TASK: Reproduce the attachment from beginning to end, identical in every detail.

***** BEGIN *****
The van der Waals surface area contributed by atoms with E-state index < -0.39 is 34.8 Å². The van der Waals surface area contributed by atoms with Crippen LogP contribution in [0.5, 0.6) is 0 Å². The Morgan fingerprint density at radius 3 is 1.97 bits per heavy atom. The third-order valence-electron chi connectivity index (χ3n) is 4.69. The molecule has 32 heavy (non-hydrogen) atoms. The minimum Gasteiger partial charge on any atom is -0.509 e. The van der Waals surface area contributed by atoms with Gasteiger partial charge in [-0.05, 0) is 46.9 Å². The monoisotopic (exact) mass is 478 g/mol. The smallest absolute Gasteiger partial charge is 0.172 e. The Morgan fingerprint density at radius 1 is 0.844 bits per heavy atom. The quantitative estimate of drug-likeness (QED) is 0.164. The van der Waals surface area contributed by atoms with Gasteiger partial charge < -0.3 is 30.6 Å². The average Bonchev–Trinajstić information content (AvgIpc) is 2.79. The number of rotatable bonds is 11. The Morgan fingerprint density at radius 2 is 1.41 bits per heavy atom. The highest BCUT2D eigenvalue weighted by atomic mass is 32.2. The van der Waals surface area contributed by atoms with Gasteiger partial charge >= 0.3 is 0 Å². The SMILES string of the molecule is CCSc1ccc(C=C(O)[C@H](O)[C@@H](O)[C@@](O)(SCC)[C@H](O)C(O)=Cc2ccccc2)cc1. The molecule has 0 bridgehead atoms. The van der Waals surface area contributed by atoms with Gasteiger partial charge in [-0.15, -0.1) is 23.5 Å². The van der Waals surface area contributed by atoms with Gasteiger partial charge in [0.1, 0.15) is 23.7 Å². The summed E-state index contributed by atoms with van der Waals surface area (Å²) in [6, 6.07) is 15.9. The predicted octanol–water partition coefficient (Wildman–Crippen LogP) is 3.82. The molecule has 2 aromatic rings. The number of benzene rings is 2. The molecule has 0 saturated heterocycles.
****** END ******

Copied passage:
The van der Waals surface area contributed by atoms with E-state index < -0.39 is 34.8 Å². The van der Waals surface area contributed by atoms with Crippen LogP contribution in [0.5, 0.6) is 0 Å². The Morgan fingerprint density at radius 3 is 1.97 bits per heavy atom. The third-order valence-electron chi connectivity index (χ3n) is 4.69. The molecule has 32 heavy (non-hydrogen) atoms. The minimum Gasteiger partial charge on any atom is -0.509 e. The van der Waals surface area contributed by atoms with Gasteiger partial charge in [-0.05, 0) is 46.9 Å². The monoisotopic (exact) mass is 478 g/mol. The smallest absolute Gasteiger partial charge is 0.172 e. The Morgan fingerprint density at radius 1 is 0.844 bits per heavy atom. The quantitative estimate of drug-likeness (QED) is 0.164. The van der Waals surface area contributed by atoms with Gasteiger partial charge < -0.3 is 30.6 Å². The average Bonchev–Trinajstić information content (AvgIpc) is 2.79. The number of rotatable bonds is 11. The Morgan fingerprint density at radius 2 is 1.41 bits per heavy atom. The highest BCUT2D eigenvalue weighted by atomic mass is 32.2. The van der Waals surface area contributed by atoms with Gasteiger partial charge >= 0.3 is 0 Å². The SMILES string of the molecule is CCSc1ccc(C=C(O)[C@H](O)[C@@H](O)[C@@](O)(SCC)[C@H](O)C(O)=Cc2ccccc2)cc1. The molecule has 0 bridgehead atoms. The van der Waals surface area contributed by atoms with Gasteiger partial charge in [-0.15, -0.1) is 23.5 Å². The van der Waals surface area contributed by atoms with Gasteiger partial charge in [0.1, 0.15) is 23.7 Å². The summed E-state index contributed by atoms with van der Waals surface area (Å²) in [6, 6.07) is 15.9. The predicted octanol–water partition coefficient (Wildman–Crippen LogP) is 3.82. The molecule has 2 aromatic rings. The number of benzene rings is 2. The molecule has 0 saturated heterocycles.